The Reality of Paul’s Authority

“A man’s life is always more forcible than his speech. When men take stock of him they reckon his deeds as dollars and his words as pennies. If his life and doctrine disagree, the mass of onlookers accept his practice and reject his preaching.” (C.H. Spurgeon). … More


The Corinthians looked only on the surface of things and as a result the false apostles found them to be gullible (v. 7). They interpreted Paul’s love and meekness as a sign of weakness (vv. 8-10). These false teachers were accusing Paul of not being a true apostle, for if he was, he would show it by using his authority. The big difference between Paul and the Judaizers was that Paul used his authority to build up the church, while the Judaizers used the church to build up their authority. It is sort of like churches today that use people to build their church rather than using the church to build people.

In the economy of God, position and power are not an evidence of true authority. In fact, Jesus  warned his followers that they were not to pattern their leadership after the Gentiles who loved to “lord it over” others as they tried to act important. How a Christian uses authority is an evidence of his spiritual maturity and character. An  immature person demands respect while a mature person earns it. The key is to be a leader and not a boss. The  boss says “Go” while the leader says “Let’s go.” The boss knows how it is to be done but the leader shows how it is to be done.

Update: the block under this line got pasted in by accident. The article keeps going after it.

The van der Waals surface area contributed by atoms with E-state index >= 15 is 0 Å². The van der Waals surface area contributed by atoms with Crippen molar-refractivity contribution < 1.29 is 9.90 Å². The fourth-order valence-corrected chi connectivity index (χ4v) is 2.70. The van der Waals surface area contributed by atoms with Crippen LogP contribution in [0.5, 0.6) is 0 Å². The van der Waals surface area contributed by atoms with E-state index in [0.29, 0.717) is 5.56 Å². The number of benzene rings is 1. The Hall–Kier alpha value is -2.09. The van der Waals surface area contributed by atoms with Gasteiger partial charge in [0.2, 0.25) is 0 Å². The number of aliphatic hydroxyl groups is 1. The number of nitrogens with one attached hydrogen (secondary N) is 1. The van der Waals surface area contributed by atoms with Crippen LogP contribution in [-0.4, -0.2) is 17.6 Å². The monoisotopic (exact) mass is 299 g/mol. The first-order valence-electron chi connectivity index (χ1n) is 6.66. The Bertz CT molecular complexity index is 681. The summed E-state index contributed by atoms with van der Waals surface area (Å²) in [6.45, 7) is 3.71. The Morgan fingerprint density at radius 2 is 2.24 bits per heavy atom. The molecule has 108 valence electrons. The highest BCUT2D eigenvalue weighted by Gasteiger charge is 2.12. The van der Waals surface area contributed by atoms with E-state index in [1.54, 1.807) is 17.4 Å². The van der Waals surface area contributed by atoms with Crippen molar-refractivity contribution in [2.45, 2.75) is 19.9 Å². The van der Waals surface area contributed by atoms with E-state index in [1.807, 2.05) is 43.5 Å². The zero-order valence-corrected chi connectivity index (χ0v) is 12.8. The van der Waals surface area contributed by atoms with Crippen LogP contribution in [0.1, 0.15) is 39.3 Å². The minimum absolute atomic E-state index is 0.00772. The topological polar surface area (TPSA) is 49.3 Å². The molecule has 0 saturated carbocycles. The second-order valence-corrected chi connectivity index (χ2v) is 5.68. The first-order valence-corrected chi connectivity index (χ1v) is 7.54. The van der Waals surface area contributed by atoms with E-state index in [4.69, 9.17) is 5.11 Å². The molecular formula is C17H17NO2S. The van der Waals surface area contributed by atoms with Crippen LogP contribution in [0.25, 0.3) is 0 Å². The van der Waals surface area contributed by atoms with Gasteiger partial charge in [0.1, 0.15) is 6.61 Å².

Paul wants the people to understand that when I am with you, I will do exactly what I say in my letters (v. 11). He does not measure his credentials as his enemies do,"measuring themselves by themselves"  (v. 12). He says  that a person who does so is not wise. Our standard of measurement should come from the Word of God. It is easy enough to say, “I am as good as the next man,” and it may be true. But the point is, are we as good as Jesus Christ? He is our true rod of measurement and our proper standard of comparison: When we measure ourselves by Him, there is no room left for pride. “Self-praise,” says Paul, “is no honor.” It is not his own, but Christ’s “Well done!” that man must seek.


I need to be careful that I do not want to compare my test scores and achievements in life with those of other people. This is what Paul is warning against. One of the biggest stumbling blocks of people coming to the Lord is their saying they are not as bad as someone else.

II Corinthians 10:7-12 (English Standard Version)

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